The planning system is required to implement European law
on assessing the impacts of plans on the environment and
people. In the UK this process is called Sustainability Appraisal.
European and UK law also requires public participation in the
The Town and Country Planning Act 1990 provides the main
legal basis of the English planning system, as amended by the
Planning and Compulsory Purchase Act 2004. Further changes were introduced
by the Localism Act 2011, including the introduction of
National Planning Policy Framework
The National Planning Policy Framework (NPPF) sets out the
Government’s economic, environmental and social planning
policies for England.
The legal definition of a conservation area is an ‘area of special
architectural or historic interest, the character or appearance
of which it is desirable to preserve or enhance’. Conservation
areas are designated at local level by local planning authorities.
They provide protection against demolition and introduce other
controls, such as reduction of permitted development rights
and protection for trees.
Conservation area designations may be accompanied by
Article 4 Directions. Article 4 Directions provide more rigorous
protection, for example on things like replacement of doors,
windows and shopfronts or on painting of masonry walls.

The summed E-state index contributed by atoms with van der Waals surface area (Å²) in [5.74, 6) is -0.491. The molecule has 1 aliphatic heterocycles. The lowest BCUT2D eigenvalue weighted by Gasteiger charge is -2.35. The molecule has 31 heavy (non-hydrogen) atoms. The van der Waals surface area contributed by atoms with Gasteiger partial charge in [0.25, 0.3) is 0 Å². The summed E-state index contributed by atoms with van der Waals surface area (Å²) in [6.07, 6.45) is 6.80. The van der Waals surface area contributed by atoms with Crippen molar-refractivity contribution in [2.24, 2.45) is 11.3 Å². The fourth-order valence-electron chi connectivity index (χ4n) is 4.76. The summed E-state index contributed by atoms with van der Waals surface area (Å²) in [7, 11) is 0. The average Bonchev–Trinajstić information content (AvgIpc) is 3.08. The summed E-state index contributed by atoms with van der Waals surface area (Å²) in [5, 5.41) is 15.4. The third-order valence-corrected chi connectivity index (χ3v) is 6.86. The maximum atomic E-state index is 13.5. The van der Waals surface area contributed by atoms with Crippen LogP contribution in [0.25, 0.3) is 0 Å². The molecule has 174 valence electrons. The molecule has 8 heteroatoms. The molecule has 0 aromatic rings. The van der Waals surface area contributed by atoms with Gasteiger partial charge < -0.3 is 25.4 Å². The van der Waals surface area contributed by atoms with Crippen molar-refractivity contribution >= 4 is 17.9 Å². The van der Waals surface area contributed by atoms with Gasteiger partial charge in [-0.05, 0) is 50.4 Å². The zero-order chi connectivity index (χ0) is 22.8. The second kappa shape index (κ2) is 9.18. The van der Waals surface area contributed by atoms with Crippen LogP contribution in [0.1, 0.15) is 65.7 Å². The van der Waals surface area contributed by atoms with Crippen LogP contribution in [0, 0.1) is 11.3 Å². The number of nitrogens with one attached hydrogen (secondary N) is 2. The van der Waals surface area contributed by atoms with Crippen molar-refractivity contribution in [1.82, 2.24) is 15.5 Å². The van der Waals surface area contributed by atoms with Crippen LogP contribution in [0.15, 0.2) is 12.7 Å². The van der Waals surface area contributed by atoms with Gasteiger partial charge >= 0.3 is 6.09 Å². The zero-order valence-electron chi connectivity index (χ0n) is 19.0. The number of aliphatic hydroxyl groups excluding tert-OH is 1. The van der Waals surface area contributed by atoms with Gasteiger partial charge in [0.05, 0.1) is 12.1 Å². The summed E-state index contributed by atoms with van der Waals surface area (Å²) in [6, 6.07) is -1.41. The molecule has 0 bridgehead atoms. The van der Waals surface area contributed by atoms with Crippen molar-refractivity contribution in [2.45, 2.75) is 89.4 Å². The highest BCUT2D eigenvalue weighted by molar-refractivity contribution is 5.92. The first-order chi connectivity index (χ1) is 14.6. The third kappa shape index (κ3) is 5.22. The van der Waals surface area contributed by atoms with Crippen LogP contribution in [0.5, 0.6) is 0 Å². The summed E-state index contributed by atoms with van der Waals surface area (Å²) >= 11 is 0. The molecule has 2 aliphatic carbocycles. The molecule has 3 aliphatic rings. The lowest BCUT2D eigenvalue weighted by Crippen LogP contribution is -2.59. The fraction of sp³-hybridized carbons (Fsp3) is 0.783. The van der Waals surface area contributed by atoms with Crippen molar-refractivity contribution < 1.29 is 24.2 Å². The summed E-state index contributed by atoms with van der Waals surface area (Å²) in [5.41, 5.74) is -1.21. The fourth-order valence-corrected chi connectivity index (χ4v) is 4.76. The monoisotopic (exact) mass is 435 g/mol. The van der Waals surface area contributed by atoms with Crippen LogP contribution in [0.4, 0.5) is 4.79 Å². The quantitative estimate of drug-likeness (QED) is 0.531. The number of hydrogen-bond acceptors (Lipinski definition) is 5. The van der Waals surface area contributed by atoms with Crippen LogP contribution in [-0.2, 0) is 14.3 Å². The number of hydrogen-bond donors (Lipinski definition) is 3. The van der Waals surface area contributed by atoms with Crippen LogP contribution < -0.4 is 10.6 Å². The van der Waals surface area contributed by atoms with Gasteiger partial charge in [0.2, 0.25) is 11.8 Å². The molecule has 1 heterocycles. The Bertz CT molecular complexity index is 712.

When considering development proposals affecting
conservation areas, there is a special statutory duty on local
planning authorities: ‘special attention shall be paid to the
desirability of preserving or enhancing the character or
appearance of that area’1
The legal definition of listed buildings is ‘buildings of
special architectural or historic interest’. The statutory list is
administered at national level. Most listed buildings are Grade
II. A small proportion of buildings of particular importance are
listed Grade II* and an even smaller proportion Grade I.
There is a special statutory duty on local planning authorities:
‘In considering whether to grant planning permission for
development which affects a listed building or its setting…
shall have special regard to the desirability of preserving the
building or its setting or of any features of special architectural
or historic interest which it possesses’2
Other useful websites:
- Planning Portal ( does it require planning permission) https://www.planningportal.co.uk/info/200130/commonprojects/17/extensions
- Planning Policy Guidance (national planning policy & guidance) https://www.gov.uk/government/collections/planning-practice-guidance
- Heritage Gateway ( national and local heritage assets) https://www.heritagegateway.org.uk/gateway/
- Magic Database ( natural environment) https://www.magic.defra.gov.uk/